Rapid Uptick In Customer Adoption 

With particularly good reasons and with great intentions, contact centers have been one of the last domains within companies to move their core technology to the cloud. As a critical customer-facing function, contact centers have so much at stake that it makes sense for them not to take chances with customer interactions and customer satisfaction. For years, many contact centers felt that things were not broken, and there was no interest in fixing them. 

COVID-19 changed all of that. In 2020, many contact centers needed to make a quick jump to the cloud just to manage agents working from home. While remote agent teams can be managed on a premises-based system, it is much more natural to manage a distributed workforce with cloud-based tools. 2021 saw an explosion of sales of contact-center-as-a-service (CCaaS) solutions as companies switched from survival mode to deploying more permanent solutions. For example, CCaaS specialist Five9’s revenue in the first quarter of 2021 increased 45% year over year.

More Than Just Increased Adoption 

Yes, adoption rates are up, but this is not the inflection point I’m referring to — there is a bigger change happening in the market. Until last year, cloud-based contact center solutions provided better and simpler ways to do the same thing that the premises-based systems were doing. Historically, the value of a CCaaS solution rested in greater flexibility, security, reliability, and ease of use. Connecting a cloud-based CCaaS system with a cloud-based CRM has always been a much simpler task than trying to connect a premises-based ACD (automatic call distributor) to a Siebel CRM system. Cloud-based contact center systems provide tools that make ongoing care and feeding more straightforward. This frees up IT resources to work on more strategic projects and allows the contact center to take more control of the customer experience and be more responsive to changing conditions.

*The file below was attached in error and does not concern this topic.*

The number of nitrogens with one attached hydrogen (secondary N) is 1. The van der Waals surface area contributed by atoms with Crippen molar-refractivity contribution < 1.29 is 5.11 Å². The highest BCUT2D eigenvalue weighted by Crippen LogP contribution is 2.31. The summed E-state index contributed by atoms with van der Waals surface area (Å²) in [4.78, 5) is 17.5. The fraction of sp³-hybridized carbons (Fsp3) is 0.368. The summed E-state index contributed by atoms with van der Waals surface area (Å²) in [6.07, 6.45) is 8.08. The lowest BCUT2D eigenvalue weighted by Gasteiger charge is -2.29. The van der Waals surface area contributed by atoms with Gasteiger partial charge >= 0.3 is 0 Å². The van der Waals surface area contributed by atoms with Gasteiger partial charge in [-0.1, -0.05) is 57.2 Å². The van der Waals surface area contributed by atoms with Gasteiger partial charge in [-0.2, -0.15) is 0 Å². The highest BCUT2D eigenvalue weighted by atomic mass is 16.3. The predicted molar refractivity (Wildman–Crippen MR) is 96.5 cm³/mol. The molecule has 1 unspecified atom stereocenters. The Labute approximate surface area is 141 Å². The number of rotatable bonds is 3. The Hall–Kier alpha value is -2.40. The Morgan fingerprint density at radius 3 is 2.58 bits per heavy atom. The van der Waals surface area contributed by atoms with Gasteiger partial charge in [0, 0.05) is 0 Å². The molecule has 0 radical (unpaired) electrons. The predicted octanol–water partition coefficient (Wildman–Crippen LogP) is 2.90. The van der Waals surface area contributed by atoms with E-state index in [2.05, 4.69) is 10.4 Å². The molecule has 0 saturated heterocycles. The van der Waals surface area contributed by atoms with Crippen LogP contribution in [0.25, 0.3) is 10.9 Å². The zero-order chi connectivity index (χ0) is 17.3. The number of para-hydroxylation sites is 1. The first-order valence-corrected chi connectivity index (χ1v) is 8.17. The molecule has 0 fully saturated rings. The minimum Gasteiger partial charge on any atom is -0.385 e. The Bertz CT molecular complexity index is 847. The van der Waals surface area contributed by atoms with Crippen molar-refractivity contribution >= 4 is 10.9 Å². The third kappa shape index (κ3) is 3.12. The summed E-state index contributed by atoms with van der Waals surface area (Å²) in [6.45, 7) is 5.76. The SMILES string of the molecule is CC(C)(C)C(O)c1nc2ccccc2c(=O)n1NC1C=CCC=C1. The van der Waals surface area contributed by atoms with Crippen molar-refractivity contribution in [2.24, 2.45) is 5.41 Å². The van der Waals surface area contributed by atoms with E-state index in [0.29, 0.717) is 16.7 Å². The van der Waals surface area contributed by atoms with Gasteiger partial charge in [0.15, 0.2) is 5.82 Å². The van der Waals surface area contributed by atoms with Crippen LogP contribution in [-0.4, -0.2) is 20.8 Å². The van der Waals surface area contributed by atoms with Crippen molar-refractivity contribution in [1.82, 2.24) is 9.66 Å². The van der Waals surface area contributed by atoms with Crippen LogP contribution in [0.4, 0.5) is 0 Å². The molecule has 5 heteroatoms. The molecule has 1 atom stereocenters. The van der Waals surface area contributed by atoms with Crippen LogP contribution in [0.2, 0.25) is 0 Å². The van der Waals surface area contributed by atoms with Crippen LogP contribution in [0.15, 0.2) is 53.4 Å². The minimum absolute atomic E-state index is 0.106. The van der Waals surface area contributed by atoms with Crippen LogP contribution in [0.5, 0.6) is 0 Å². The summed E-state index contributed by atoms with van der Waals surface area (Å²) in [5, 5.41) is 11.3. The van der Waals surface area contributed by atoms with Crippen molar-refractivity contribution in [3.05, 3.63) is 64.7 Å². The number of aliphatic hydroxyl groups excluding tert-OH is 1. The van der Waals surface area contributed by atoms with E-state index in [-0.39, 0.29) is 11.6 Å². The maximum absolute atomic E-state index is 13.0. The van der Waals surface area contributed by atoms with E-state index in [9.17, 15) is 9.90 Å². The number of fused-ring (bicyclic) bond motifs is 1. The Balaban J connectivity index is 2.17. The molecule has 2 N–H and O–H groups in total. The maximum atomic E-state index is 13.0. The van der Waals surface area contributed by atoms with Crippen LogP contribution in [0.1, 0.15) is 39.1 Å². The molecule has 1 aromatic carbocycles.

We are now at an inflection point where cloud vendors can provide value that a premises-based system cannot. Many of these capabilities have been around for a while, but now they are gaining traction and becoming mainstream, providing real differentiation for CCaaS systems over their premises-based counterparts.

What Is New Here? 

There are three key areas where cloud systems are taking on capabilities that will not be deployed on-premises:

  • Digital customer engagement. Premises-based contact center systems have been able to support customer interactions via email, chat, and SMS for some time. CCaaS systems now provide the ability to support customer interactions from a single desktop with a single routing engine across a variety of different digital channels, including social media, messaging applications, SMS, and many others. You can deliver digital customer experiences with an on-premises-based system, but not really in a cost-effective way. And most vendors are starting to bring together voice and digital solutions into a single platform — something even more impractical on-premises.
  • AI. Most of the thinking around AI today in the contact center is related to chatbots and voicebots. While it is easy to front-end a premises-based contact center system with a cloud-based chatbot or bot-based interactive voice response system, AI is finding its way into many other corners of the contact center where deeper integration is required. Agent assist applications provide agents with customer sentiment information, critical information at the right moment, and next best actions to drive sales and customer satisfaction. AI-based analytics applications can take the insights from agent and customer conversations and turn them into business insights to improve not just contact center performance, but also to drive enhancements across the entire organization. These sorts of applications are only being built and delivered in the cloud. 
  • The cloud mash-up. I already spoke about how CRM integrations are easier in the cloud, but that is just one place where this is true, and many new integrations are continuing to extend the value of the cloud for the contact center: Microsoft Teams and other collaboration tools accessible from the agent desktop; integrated workforce optimization capabilities for ever-smarter scheduling and reviews; data collection, analytics, and dashboards to provide more data for smarter personalization and analytics. 

These are just some of the areas where cloud contact centers are starting to improve customer service experiences in ways that premises-based systems cannot match. The inflection point is here.